Pianists and writing: what’s the link?

5th October 2010 | Books, Concerts, Musings | 4 comments

In BBC Music magazine, Rebecca Franks muses on why the musicians who write books about their experience of music tend to be pianists. Read her article.

It’s a fascinating topic and one I’m often asked about. There are various possibilities: pianists are loners, and so are writers. The composers of great piano music were often people who were deeply interested in literature; pianists follow their lead. In collaborative music, pianists work from the whole score and are used to having an overview. Does this influence their way of thinking?

Or it is that people who are naturally analytical are the ones drawn to the piano in the first place? Does playing the piano, with separate musical strands for the left and right hands, and the ability to play both melody and harmony at the same time, develop the brain in a particular way?


  1. peter

    There is definitely something about playing the piano that teaches you to hear – and think about – music as a whole, and not just the individual part or line that you are playing. Friends of mine who are professional trumpeters tell me that, from their position at the back of the orchestra, they get a very odd sound-view of the music they play, since most of it directed away from them (ie, to the audience). To remedy this odd perspective, they go to concerts themselves or listen to music at home, and then find themselves listening only for and listening to the trumpet parts, ignoring the rest of the music. I don’t think pianists, as a rule, listen that way.

  2. mclaren

    Really interesting observation. Here’s the odd thing: it doesn’t seem to have been true until recently. For example, two of the greatest keyboardists who come to mind in Western music history must be Bach and Beethoven. Both renowned for their virtuosity. But how much writing did they leave behind?

    Essentially zero.

    Beethoven made the infamous remark “I would rather write 10,000 notes than a single letter of the alphabet.” When we go back to earlier keyboard virtuosi, like Scarlatti and Gabrieli and Bull and Gibbons, they seem to have left very little in the way of writing.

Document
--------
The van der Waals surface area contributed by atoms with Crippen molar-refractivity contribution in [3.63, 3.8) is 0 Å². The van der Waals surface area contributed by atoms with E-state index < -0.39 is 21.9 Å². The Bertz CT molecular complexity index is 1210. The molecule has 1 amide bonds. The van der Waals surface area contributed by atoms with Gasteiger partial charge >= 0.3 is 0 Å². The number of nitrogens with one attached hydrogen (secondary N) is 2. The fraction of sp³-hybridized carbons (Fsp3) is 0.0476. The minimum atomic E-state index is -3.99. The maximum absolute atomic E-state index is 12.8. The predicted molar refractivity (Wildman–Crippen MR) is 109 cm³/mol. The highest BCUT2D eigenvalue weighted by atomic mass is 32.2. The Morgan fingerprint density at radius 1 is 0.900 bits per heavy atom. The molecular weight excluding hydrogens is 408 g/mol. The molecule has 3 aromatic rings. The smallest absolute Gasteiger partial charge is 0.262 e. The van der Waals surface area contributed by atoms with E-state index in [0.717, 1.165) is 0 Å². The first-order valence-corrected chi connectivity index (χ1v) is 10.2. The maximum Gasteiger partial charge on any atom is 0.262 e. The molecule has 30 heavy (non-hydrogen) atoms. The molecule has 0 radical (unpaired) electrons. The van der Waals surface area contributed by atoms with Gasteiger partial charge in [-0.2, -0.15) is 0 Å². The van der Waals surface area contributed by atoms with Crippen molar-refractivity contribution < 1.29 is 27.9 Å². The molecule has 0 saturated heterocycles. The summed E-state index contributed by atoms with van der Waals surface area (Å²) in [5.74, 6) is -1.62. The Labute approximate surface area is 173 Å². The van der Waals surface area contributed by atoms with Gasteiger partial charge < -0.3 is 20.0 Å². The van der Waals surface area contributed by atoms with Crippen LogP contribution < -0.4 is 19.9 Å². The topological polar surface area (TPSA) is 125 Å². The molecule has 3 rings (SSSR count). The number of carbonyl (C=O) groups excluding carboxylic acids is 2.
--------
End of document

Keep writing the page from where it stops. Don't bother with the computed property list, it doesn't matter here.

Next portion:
The connection twixt keyboardists and writing books only seems to have taken off sometime around the turn of the 20th century. Sergei Rachmaninoff and Ferruccio Busoni in Europe and Charles Ives in America seem to start the trend of composers or performers who also produce a significant amount of writing.

    It would also prove fascinating to write a program to search the web and total up the number of words blogged by non-keyboardists since blogging began. My guess? We’d probably find that non-keyboardists write as many words nowadays as keyboard players do…but the non-keyboardists tend to do it online in blogs or personal websites, whereas the keyboardists tend to get book contracts.

  3. peter

    Mclaren: I disagree that this is a recent phenomenon. You are forgetting Robert Schumann, who was pretty capable with a pen, although his piano-playing ceased after a hand injury. And also Felix Mendelssohn, who wrote thousands of letters, only some of which have appeared in print (and those which have, much bowdlerised).
    And then there’s Charles Burney, keyboardist and composer more famous now for his writing than his music.

  4. Susan Tomes

    And of course Beethoven, despite the fact that he allegedly didn’t like writing letters of the alphabet, in fact wrote a great many letters. Mozart did as well, and it’s obvious that he enjoyed writing letters. Who knows – if Mozart had lived longer, perhaps he would have had time to write his memoirs of touring Europe as a child prodigy? Judging from his letters, he would have made a wonderful memoirist.


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